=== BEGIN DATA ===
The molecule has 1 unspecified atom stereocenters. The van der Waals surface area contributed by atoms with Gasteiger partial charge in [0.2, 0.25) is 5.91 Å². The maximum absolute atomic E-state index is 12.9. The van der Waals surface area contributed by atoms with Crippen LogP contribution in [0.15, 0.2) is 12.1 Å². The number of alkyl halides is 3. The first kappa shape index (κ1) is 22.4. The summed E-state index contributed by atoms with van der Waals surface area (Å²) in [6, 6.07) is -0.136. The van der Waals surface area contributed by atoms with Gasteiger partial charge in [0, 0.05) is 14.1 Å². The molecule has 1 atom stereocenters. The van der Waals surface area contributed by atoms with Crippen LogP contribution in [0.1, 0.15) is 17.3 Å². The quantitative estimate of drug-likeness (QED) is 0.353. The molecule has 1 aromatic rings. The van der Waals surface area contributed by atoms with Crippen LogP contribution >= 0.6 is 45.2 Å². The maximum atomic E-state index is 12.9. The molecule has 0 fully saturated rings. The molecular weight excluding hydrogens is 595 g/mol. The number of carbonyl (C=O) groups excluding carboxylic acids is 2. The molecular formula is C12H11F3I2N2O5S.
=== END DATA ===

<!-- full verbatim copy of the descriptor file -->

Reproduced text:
The molecule has 1 unspecified atom stereocenters. The van der Waals surface area contributed by atoms with Gasteiger partial charge in [0.2, 0.25) is 5.91 Å². The maximum absolute atomic E-state index is 12.9. The van der Waals surface area contributed by atoms with Crippen LogP contribution in [0.15, 0.2) is 12.1 Å². The number of alkyl halides is 3. The first kappa shape index (κ1) is 22.4. The summed E-state index contributed by atoms with van der Waals surface area (Å²) in [6, 6.07) is -0.136. The van der Waals surface area contributed by atoms with Gasteiger partial charge in [0, 0.05) is 14.1 Å². The molecule has 1 atom stereocenters. The van der Waals surface area contributed by atoms with Crippen LogP contribution in [0.1, 0.15) is 17.3 Å². The quantitative estimate of drug-likeness (QED) is 0.353. The molecule has 1 aromatic rings. The van der Waals surface area contributed by atoms with Crippen LogP contribution >= 0.6 is 45.2 Å². The maximum atomic E-state index is 12.9. The molecule has 0 fully saturated rings. The molecular weight excluding hydrogens is 595 g/mol. The number of carbonyl (C=O) groups excluding carboxylic acids is 2. The molecular formula is C12H11F3I2N2O5S.